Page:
Our Editor in Chief Rachael Bull attended the 2019 Engaging Employees conference in London. Here are her top 10 takeaways from the stellar line up of speakers.
With a speaker line-up awash with industry heavyweights from brands including RBS, Virgin Atlantic, GSK and the BBC, the Engaging Employees Conference was a hotbed of engagement insights, panel discussions and best practice tips. Here are a few pointers that stuck with me…
1. “Every single person in your company is responsible for its culture.”
Just a few of the many wise words from Tom Rainsford, Marketing Director at Beavertown Brewery and co-founder of giffgaff. Tom kicked the day off with a thought-provoking and amusing session on engagement approaches that resonate with different demographics. I also enjoyed his non-BS stance on employees: ‘People are people’. So simple. But too often forgotten.
2. “Most employee engagement survey questions are doomed from the start.”
As a plain English expert/obsessive/crusader I’m forever harping on about the power of using the first person. It turns out that’s not the way to do it when it comes to surveys, as Ghassan Karian from agency Karian and Box explained in his session on employee insights. By asking people to strongly agree/agree/etc to statements written in the first person, such as ‘I understand the strategic priorities for my division of Company X’, responses are 30% more positive – ie it’s massively biased.
Even more interestingly, when asked for their stance against a statement like ‘My manager recognises my full potential’, the latter part of the statement becomes invisible, with respondents responding purely on whether they like their manager. Mind-blowing stuff, hey?
3. “We need a consumer mindset when it comes to using digital for employee engagement”
I generally tend to avoid the approach of treating employees like customers, but this resonated with me. As Alyson Davis from Boots UK explained, we all use mobile banking because banks make it easy for us. Ergo, we should make the same effort when it comes to trying to engage employees through digital and social channels. We can’t just be like ‘well they haven’t learnt how to use it so it’s their fault’. No business would continue trading with that mindset.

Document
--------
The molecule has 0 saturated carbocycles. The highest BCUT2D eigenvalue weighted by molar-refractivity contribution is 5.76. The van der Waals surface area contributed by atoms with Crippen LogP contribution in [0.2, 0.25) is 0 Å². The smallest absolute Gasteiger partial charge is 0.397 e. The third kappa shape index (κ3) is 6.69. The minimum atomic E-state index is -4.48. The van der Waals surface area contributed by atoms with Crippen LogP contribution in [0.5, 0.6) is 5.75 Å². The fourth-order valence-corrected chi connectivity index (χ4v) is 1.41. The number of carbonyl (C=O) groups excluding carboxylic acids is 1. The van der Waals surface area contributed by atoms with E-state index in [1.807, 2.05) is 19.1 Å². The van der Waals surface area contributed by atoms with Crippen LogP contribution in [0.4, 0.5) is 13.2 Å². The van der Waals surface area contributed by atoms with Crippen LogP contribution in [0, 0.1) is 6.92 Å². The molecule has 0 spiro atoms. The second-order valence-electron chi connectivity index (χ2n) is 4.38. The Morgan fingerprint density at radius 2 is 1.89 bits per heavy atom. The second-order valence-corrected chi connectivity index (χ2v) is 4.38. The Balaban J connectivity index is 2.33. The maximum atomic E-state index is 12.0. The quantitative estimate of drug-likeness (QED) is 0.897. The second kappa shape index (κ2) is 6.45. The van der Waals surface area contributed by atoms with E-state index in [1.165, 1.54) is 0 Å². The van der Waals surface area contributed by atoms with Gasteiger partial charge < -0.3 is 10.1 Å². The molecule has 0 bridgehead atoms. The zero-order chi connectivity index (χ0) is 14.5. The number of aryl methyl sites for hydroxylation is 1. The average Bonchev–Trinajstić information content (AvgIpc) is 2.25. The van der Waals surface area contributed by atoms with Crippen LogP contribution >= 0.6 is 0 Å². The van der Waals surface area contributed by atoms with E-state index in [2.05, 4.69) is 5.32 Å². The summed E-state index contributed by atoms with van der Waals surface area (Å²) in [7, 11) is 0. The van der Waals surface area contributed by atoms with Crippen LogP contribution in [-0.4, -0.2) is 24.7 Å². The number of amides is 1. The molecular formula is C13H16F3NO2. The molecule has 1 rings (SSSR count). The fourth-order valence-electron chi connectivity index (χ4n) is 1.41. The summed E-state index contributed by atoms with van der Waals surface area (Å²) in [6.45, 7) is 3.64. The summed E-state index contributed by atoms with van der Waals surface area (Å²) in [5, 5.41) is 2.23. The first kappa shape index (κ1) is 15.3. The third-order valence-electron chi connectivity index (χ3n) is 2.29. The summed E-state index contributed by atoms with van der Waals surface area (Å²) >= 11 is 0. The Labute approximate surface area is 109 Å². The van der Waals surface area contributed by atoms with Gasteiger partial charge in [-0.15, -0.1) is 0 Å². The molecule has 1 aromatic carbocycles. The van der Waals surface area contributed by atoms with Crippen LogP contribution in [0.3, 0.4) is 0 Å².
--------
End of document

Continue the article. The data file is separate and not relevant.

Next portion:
4. “Defining your values is the starting point. Then you need to turn them into reality.”
Mat Davies at Addison Lee Group has a really good point here. We all spend so much time talking and thinking about what makes company values great – but there’s no point in any of it if you don’t help employees understand how to live and breathe them. Attitude, actions and outcomes are key if your company values are going to have any, erm, value.
5. “No one comes to work to do their third best. It’s about harnessing their energy and spirit.”
Another good ‘un from Mat Davies – and something that, as employee engagement colleagues, we too often forget. I also liked Tom from Beavertown’s stance on the same theme: “No-one wants to have a sh*t time at work.” Classic.
6. “The most important thing to do as a leader is LISTEN.”
An oldie but a goodie. And something that came up time and time again throughout the day. Employees want to be heard, they want their opinions to be recognised and taken on board, and they want to be involved in decisions that affect them. As Beavertown’s Tom says, they are people. And it can’t be a tick-box exercise – genuine, consistent communications and conversation are key.
7. “Describe your company’s purpose in a way that people can explain to their kids when they get home from work and see their eyes light up.”
A great tip that we’d all do well to remember. It came from Gerard Penning at Shell, who stood at the back of the room instead of taking centre stage, just to mix things up and give us a different perspective. I liked him from thereon in. In my Government comms days, I used to talk about being able to explain a Government policy on the back of a cigarette packet (it was often a challenge). I much prefer Gerard’s way – far more healthy and wholesome.
8. “Culture change is an oil tanker, not a speedboat.”
Worth reminding leaders of this every so often – it’s big and slow and takes years, not weeks. There were a fair few LOLs when someone joked about their CEO asking, ‘How’s culture this week?’
9. “27% of people don’t turn up for their new role.”
And it’s all down to the company, it turns out. In his session on pre-boarding and ghosting, Nigel Williams from Interact revealed the ‘engagement dead-zone’, the time between a candidate accepting a role and their first day. And surprise, surprise… they get poached elsewhere. That’s the perfect time for Internal Comms and Employee Engagement colleagues to get involved – not only to help the new recruits understand what they need to know and do, but to start instilling pride, alleviate any fears and create a sense of belonging. All before the newbie’s even started their role. Impressive stuff.
10. “If you have money to spend, spend it on manager training.”
A brilliant snippet of advice from Paul Gilliam at L’Oreal, who talked about attracting top talent and keeping your workforce loyal and engaged. Alongside revealing L’Oreal’s quite wonderful-looking recruitment campaign on LinkedIn (#TAgoals), he spoke of the manager being the most important part of the employee experience. But alas, as Chloe Foy from Synergy Creative made clear in her session on bringing humanity to work, only 1 in 10 managers have the natural talent to manage a team of people.
(The up-side? They can be coached. Drop me a line to find out how our manager storytelling workshops are helping managers connect with and engage their teams the world over.)
I, for one, am already looking forward to the next Engaging Employees Conference. Hope to see you there!
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